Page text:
# Vol. iii. Obs, xxvi. See also Matt. xxiii. 27-29.
three days before the passover, by a woman (not named but ever to be celebrated,) - who POURED DOWN the ointment on his head, as he reclined at table,” KATEXEEN EΠI' την κεφαλήν αυτού ανακειμένου. Of the latter, namely, pouring ointment on his HEAD, Jesus said, βαλούσα γαρ αύτη το μύρον τούτο επί του σώματός μου, προς το ενταφιάσαι με εποίησεν. « For in that she hath POURED (literally, “ cast," mittens, says the Vulgate, shall I say, popped ?) this ointment on my BODY, she did it for my burial."* Matt. xxvi, 1, 2, 7, 12, 13.+
After our Lord had given up the ghost, the rites of burial were renewed by Joseph of Arimathea, and Nicodemus, and were intended to have been finished by the women which came up with our Lord from Galilee, and who are said to have ministered to him, while he was with them on earth, of their substance. I By means of these rich persons, the prophecy of Isa. liii. 9. concerning our Lord was fulfilled. 66 And he made his grave with the wicked and with the rich in his death ; because he had done no violence, neither
* This instance of calling what was poured on the head, a pouring on the body, illustrates what is said of baptism, which is in itself a pouring on the face only, but, which being a figure of washing, is called a washing of the body. “ And having our bodies washed with pure water, let us hold fast the confession of our hope 'without wavering.” Heb. X. 28.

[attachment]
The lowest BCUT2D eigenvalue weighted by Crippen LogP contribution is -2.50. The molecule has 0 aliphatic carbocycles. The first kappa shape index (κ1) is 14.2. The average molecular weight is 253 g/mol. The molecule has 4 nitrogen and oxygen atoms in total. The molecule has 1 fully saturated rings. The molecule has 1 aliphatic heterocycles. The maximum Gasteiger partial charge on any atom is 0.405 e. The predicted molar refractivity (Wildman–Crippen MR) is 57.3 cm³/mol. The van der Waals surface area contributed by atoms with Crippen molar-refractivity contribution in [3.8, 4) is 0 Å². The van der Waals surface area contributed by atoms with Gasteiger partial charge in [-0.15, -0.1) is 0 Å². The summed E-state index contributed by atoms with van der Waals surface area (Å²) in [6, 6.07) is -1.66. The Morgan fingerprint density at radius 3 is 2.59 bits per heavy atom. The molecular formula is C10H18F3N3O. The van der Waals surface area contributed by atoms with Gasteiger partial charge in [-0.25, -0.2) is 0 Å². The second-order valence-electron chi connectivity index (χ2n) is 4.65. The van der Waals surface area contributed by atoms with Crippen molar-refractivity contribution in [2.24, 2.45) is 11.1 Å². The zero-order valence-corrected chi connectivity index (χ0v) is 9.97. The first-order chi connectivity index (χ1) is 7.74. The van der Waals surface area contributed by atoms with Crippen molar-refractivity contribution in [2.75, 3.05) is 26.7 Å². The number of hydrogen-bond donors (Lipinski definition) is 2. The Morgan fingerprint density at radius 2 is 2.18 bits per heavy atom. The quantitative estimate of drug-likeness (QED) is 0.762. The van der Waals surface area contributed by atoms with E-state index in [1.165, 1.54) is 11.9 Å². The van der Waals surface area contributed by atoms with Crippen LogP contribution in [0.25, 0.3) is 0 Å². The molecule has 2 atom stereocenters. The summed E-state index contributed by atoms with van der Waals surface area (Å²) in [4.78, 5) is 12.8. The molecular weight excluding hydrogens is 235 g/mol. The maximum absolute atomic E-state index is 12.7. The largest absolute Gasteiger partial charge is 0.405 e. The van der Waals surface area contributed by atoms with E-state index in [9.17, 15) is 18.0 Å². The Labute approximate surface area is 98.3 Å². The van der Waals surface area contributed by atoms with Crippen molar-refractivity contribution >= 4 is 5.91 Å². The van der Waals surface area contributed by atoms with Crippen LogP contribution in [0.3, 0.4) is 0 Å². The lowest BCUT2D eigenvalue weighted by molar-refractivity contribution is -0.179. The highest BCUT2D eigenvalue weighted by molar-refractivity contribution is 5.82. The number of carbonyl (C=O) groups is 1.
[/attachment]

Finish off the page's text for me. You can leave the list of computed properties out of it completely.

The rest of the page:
See also the many passages from Homer quoted above, pp. 63, 64, in which washing the body signifies washing a part of it only.
† Compare Mark xiv. 3. 8. And see Parkhurst, and Schleus, ner, on ενταφιάζω, ενταφιασμός, and θάπτω.
See Luke viii. 1-3. and compare Matt. xxvii. 55–61. Mark IV, 40-47. Luke xxiii. 49-56. John xix. 38-42.
was any deceit in his mouth.” The manner, therefore, of our Saviour's burial is to be learned, from the custom, not among the middle or lower orders, but among the highest. His burial, as far as it went, was worthy of one, who was not to be despised as the carpenter's son, but to be revered, as of the seed of David according to the flesh. Up to the moment of his death for our sins, Christ was treated as guilty and polluted, as a blasphemous impostor: from that moment, he was treated as righteous, and this appeared in the honourable manner of his burial, as well as in his resurrection.
For what he desired to do, Joseph obtained the sanction of the highest authority. “ He besought Pilate that he might take away the body of Jesus: and Pilate gave him leave. He came, therefore, and took away the body of Jesus.” Not only was he duly authorized ; he was secure from all annoyance. The people who had come together to behold the crucifixion, had smitten their breasts, and returned. The soldiers had parted our Lord's raiment, and for his vesture had cast lots ; and they had now no more demands to make. The centurion who commanded them, had already exclaimed, “ truly this was a righteous man : truly this was the Son of God!" The chief priests and Pharisees were off in a state of alarm to consult with one another, and to apply to Pilate, that the sepulchre might be made sure till after the third day. There was, therefore, nothing to prevent Joseph and Nicodemus from paying all due honour to the body of Jesus. Being hastened,